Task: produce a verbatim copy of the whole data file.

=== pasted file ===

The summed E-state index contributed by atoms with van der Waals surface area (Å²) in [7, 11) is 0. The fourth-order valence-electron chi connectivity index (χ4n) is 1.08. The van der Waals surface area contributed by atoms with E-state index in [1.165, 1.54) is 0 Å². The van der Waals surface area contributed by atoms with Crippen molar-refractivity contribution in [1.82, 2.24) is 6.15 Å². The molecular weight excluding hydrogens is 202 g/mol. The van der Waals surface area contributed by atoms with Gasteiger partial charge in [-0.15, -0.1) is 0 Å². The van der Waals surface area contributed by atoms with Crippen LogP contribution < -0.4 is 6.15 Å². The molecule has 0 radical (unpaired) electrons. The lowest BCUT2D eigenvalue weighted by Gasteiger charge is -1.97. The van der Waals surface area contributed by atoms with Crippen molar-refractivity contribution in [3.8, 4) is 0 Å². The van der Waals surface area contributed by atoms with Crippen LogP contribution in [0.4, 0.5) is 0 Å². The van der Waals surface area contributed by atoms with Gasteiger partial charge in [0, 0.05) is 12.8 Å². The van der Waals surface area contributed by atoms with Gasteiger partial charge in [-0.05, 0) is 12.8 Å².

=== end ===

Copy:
The summed E-state index contributed by atoms with van der Waals surface area (Å²) in [7, 11) is 0. The fourth-order valence-electron chi connectivity index (χ4n) is 1.08. The van der Waals surface area contributed by atoms with E-state index in [1.165, 1.54) is 0 Å². The van der Waals surface area contributed by atoms with Crippen molar-refractivity contribution in [1.82, 2.24) is 6.15 Å². The molecular weight excluding hydrogens is 202 g/mol. The van der Waals surface area contributed by atoms with Gasteiger partial charge in [-0.15, -0.1) is 0 Å². The van der Waals surface area contributed by atoms with Crippen LogP contribution < -0.4 is 6.15 Å². The molecule has 0 radical (unpaired) electrons. The lowest BCUT2D eigenvalue weighted by Gasteiger charge is -1.97. The van der Waals surface area contributed by atoms with Crippen molar-refractivity contribution in [3.8, 4) is 0 Å². The van der Waals surface area contributed by atoms with Crippen LogP contribution in [0.4, 0.5) is 0 Å². The van der Waals surface area contributed by atoms with Gasteiger partial charge in [0, 0.05) is 12.8 Å². The van der Waals surface area contributed by atoms with Gasteiger partial charge in [-0.05, 0) is 12.8 Å².